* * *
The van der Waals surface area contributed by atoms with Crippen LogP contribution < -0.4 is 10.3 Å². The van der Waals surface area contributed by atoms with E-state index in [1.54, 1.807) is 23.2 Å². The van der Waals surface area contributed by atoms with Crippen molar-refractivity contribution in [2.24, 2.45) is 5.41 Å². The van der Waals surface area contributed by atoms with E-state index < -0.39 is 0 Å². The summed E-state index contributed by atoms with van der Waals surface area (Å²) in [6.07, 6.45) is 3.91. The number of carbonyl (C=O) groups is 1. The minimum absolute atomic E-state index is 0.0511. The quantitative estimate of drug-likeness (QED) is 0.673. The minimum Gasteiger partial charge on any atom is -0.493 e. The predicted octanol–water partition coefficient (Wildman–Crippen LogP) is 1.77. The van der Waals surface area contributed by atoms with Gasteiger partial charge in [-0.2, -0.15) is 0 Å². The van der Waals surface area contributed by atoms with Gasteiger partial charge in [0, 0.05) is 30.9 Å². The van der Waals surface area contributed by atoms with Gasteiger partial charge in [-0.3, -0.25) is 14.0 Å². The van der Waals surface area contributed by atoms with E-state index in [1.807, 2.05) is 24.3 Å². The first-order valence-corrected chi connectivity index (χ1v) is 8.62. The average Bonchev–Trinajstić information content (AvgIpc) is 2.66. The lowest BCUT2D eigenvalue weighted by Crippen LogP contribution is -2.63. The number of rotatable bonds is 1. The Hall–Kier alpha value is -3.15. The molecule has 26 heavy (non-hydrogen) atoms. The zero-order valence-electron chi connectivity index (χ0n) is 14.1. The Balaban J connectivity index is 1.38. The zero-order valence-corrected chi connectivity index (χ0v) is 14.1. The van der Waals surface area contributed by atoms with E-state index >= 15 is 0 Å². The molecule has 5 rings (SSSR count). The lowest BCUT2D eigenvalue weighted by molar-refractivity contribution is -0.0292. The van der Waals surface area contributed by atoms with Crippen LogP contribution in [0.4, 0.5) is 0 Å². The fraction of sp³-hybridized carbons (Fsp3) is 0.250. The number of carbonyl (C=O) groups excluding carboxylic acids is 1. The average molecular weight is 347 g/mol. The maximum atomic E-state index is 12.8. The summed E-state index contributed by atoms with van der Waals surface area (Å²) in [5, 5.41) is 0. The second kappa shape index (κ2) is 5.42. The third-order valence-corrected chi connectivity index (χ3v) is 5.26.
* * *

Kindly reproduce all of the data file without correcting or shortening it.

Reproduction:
The van der Waals surface area contributed by atoms with Crippen LogP contribution < -0.4 is 10.3 Å². The van der Waals surface area contributed by atoms with E-state index in [1.54, 1.807) is 23.2 Å². The van der Waals surface area contributed by atoms with Crippen molar-refractivity contribution in [2.24, 2.45) is 5.41 Å². The van der Waals surface area contributed by atoms with E-state index < -0.39 is 0 Å². The summed E-state index contributed by atoms with van der Waals surface area (Å²) in [6.07, 6.45) is 3.91. The number of carbonyl (C=O) groups is 1. The minimum absolute atomic E-state index is 0.0511. The quantitative estimate of drug-likeness (QED) is 0.673. The minimum Gasteiger partial charge on any atom is -0.493 e. The predicted octanol–water partition coefficient (Wildman–Crippen LogP) is 1.77. The van der Waals surface area contributed by atoms with Gasteiger partial charge in [-0.2, -0.15) is 0 Å². The van der Waals surface area contributed by atoms with Gasteiger partial charge in [0, 0.05) is 30.9 Å². The van der Waals surface area contributed by atoms with Gasteiger partial charge in [-0.3, -0.25) is 14.0 Å². The van der Waals surface area contributed by atoms with E-state index in [1.807, 2.05) is 24.3 Å². The first-order valence-corrected chi connectivity index (χ1v) is 8.62. The average Bonchev–Trinajstić information content (AvgIpc) is 2.66. The lowest BCUT2D eigenvalue weighted by Crippen LogP contribution is -2.63. The number of rotatable bonds is 1. The Hall–Kier alpha value is -3.15. The molecule has 26 heavy (non-hydrogen) atoms. The zero-order valence-electron chi connectivity index (χ0n) is 14.1. The Balaban J connectivity index is 1.38. The zero-order valence-corrected chi connectivity index (χ0v) is 14.1. The van der Waals surface area contributed by atoms with E-state index >= 15 is 0 Å². The molecule has 5 rings (SSSR count). The lowest BCUT2D eigenvalue weighted by molar-refractivity contribution is -0.0292. The van der Waals surface area contributed by atoms with Crippen LogP contribution in [0.4, 0.5) is 0 Å². The fraction of sp³-hybridized carbons (Fsp3) is 0.250. The number of carbonyl (C=O) groups excluding carboxylic acids is 1. The average molecular weight is 347 g/mol. The maximum atomic E-state index is 12.8. The summed E-state index contributed by atoms with van der Waals surface area (Å²) in [5, 5.41) is 0. The second kappa shape index (κ2) is 5.42. The third-order valence-corrected chi connectivity index (χ3v) is 5.26.